Flash mobs as a form of struggle

The obedient shopper subverts their role to disrupt the circulation of commodities... flash mobs enter the terrain of class conflict.

Submitted by Red Marriott on October 9, 2009

"A flash mob ... is a large group of people who assemble suddenly in a public place, perform an unusual action for a brief time, then quickly disperse." (Wikipedia.)

Beginning in 2003, flash mobs were a form of activity organised via mobile phones and internet; bringing contacts together in public spaces to act out various bizarre acts of collective non-conformity such as pillow fights, water pistol battles, silent discos (where earphoned individuals dance to their personal stereos/mp3 players) etc. Like short pieces of performance art, briefly changing the normal usage of public space and providing a safe thrill of 'non-corformity' expressed as a crowd all doing the same pre-defined activity. But now a trade union - not organisations normally noted for their innovation or imagination - has begun to use flash mobbing as an effective tactic during strikes.

The German trade union Verdi, with a membership of nearly two and a half million employees in the retail and public sectors, organized around 150 men and women to visit a shopping center in Aschersleben in the state of Saxony-Anhalt last week;

The flash mob entered the shopping center and proceeded to load up shopping carts with an assortment of goods before simply leaving them standing in store aisles. Instead of paying for the goods, the flash mob passed over cards with slogans like "Fair Wages" and "Fair Means More." Business came to a stand still for about an hour and staff told reporters that it would take them all day to put the goods back on the shelves.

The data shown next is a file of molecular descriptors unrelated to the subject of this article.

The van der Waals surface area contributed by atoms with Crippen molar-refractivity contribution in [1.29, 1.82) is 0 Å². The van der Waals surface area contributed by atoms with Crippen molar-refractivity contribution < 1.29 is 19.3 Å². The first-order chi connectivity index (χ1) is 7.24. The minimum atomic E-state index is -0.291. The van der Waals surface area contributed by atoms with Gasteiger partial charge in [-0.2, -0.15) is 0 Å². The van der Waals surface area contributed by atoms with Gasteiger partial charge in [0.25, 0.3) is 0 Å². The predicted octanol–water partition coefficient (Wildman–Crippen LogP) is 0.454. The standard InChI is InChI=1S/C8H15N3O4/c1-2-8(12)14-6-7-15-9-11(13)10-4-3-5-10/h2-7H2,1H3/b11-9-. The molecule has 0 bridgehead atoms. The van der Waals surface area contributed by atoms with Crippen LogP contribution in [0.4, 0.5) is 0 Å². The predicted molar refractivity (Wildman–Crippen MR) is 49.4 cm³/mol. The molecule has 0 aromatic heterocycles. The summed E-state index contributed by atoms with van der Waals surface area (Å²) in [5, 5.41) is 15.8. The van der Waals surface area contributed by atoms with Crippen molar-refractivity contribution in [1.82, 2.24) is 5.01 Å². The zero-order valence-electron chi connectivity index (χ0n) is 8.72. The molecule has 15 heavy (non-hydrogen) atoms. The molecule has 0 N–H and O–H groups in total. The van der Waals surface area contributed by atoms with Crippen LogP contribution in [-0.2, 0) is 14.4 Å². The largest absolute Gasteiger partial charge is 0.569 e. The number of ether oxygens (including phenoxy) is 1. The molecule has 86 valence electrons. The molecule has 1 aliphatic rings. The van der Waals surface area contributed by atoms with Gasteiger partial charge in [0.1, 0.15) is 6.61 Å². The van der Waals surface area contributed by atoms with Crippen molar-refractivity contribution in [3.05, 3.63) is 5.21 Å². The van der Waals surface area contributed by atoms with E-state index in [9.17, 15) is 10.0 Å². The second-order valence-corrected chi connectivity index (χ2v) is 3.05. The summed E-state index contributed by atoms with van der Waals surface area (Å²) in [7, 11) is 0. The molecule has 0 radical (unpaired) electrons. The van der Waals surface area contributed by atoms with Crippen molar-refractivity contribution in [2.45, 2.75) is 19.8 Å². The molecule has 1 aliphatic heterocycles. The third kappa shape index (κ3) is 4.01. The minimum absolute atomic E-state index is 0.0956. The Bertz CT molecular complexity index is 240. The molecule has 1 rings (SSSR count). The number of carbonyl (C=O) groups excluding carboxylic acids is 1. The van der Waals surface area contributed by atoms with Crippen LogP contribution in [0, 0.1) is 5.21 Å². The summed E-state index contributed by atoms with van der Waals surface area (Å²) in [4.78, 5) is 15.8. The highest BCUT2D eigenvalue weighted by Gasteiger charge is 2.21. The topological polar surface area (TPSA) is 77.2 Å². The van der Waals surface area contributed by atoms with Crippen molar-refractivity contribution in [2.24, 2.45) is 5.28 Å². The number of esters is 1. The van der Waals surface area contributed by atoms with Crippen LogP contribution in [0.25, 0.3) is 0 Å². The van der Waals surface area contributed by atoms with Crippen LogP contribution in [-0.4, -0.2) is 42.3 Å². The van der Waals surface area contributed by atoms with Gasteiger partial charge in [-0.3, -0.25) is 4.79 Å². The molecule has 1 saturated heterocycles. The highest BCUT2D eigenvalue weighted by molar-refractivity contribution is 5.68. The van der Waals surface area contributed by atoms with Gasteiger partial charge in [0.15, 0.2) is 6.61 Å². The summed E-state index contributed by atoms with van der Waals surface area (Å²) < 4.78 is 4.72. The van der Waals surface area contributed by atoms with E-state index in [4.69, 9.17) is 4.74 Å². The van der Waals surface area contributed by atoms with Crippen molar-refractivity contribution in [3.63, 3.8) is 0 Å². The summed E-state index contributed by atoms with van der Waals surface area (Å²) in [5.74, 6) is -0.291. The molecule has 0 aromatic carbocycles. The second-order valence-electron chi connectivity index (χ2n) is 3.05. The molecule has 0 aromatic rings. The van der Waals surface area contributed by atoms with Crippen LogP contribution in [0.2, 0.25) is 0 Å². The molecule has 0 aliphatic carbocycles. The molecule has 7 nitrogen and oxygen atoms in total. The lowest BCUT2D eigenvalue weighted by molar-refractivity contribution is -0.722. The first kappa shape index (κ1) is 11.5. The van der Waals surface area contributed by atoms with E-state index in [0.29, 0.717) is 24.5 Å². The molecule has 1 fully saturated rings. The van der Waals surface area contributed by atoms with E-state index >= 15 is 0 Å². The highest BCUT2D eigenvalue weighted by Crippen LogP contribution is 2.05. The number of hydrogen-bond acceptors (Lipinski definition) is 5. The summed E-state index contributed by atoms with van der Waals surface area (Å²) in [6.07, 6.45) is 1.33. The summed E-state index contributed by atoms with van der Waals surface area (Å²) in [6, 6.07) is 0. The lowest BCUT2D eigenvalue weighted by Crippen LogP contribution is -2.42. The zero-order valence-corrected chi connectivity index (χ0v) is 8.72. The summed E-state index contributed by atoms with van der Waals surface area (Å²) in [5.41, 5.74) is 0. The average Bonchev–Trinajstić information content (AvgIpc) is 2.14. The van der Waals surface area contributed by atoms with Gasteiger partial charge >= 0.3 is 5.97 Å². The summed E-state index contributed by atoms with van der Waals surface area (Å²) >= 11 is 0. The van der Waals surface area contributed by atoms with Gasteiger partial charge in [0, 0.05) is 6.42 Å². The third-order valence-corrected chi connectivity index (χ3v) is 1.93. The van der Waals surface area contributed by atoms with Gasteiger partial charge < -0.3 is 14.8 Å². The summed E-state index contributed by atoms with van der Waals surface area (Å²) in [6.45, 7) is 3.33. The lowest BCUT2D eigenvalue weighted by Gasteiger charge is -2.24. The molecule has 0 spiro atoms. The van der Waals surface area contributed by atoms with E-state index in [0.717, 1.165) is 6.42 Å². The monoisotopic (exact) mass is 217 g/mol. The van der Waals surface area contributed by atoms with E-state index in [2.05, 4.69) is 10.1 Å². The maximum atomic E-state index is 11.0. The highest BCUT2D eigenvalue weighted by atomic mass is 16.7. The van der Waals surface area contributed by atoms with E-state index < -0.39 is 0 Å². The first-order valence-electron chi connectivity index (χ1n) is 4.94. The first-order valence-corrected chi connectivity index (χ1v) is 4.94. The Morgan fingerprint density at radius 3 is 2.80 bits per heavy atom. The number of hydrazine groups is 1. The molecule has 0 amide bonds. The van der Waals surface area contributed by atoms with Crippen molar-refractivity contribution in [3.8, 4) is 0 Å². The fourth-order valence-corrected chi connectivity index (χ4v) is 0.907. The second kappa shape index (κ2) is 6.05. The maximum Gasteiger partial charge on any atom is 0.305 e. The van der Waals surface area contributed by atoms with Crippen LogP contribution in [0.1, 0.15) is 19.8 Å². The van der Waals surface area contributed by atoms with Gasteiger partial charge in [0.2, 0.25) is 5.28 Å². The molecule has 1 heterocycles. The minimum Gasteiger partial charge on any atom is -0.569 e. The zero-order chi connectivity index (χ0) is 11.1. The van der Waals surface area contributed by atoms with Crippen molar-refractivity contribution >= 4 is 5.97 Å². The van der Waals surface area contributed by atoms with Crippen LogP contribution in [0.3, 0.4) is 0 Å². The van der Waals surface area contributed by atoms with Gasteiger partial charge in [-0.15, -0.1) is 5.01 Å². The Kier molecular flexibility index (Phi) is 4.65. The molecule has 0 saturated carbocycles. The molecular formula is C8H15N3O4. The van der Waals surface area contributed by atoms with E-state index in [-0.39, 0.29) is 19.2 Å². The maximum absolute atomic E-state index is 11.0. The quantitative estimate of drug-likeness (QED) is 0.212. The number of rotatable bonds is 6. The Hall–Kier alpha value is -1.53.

The protest had been organized as a result of disagreements over pay and conditions between Verdi and retail sector bosses in the states of Saxony-Anhalt, Thuringia and Saxony. "With this new form of strike we wanted to draw attention to our problems. But we also wanted to let our colleagues in other sales areas know about our problems," union secretary Doris Finke told local newspaper Mitteldeutsche Zeitung.
http://www.spiegel.de/international/germany/0,1518,652867,00.html

Video here; http://www.youtube.com/watch?v=nCJ6ZTSh19Y&feature=player_embedded

A largely peaceful event, one person was arrested in a scuffle with a security guard and a few others due to "damage to frozen goods" (presumably as they melted in shopping trolleys).

This flash mob occurred two days after a ruling by Germany's Federal Labor Court decided that flash mobs were a legitimate form of industrial action. The subject of this case was an earlier flash mob organised by Verdi in 2007;

During the 2007 event, that lasted around an hour, approximately 40 protestors filled their shopping trolleys to the brim with the cheapest items they could find and caused huge queues in a supermarket in Berlin's Ostbahnhof station. The flash mobbers also left their shopping carts standing there. One woman, for instance, went through the checkout with about €300 worth of goods costing an euro or less but once the cashier had totaled up her purchases, the shopper said she had left her purse at home.

The idea for the 2007 flash mob came about after protacted pay negotiations ended in a deadlock, Erika Ritter of Verdi who is responsible for the retail sector in Berlin-Brandenburg told the newspaper Berliner Morgenpost newspaper. Work stoppages had not helped -- which was why they had come up with the idea for a flash mob-style action. It had had an immediate effect on negotiations, Ritter said, and Verdi would consider similar actions again in the future. "But only when conventional strikes have not had any effect," she noted. (Op. cit.)

Nils Busch-Petersen, the head of Berlin-Brandenburg Trade Association - who brought the case against the union - responded to their legal defeat with "This form of industrial action is intolerable". He plans to appeal the labor court's judgment on flash mobs. "We are still waiting for the court's grounds for making this judgment," Busch-Peterson said. "But the trend is clear: And we want to file a suit against flash mobs with the constitutional court."

Flash mobs have also recently been used by climate change activists. It will be interesting to see if this spreads more widely - it's a tactic that could easily be applied to struggles and workers' disputes in various retail outlets; such as self-service food restaurants, 'Homebase'-type DIY supplies warehouses, electrical goods etc.

Comments

Caiman del Barrio

14 years 8 months ago

In reply to by libcom.org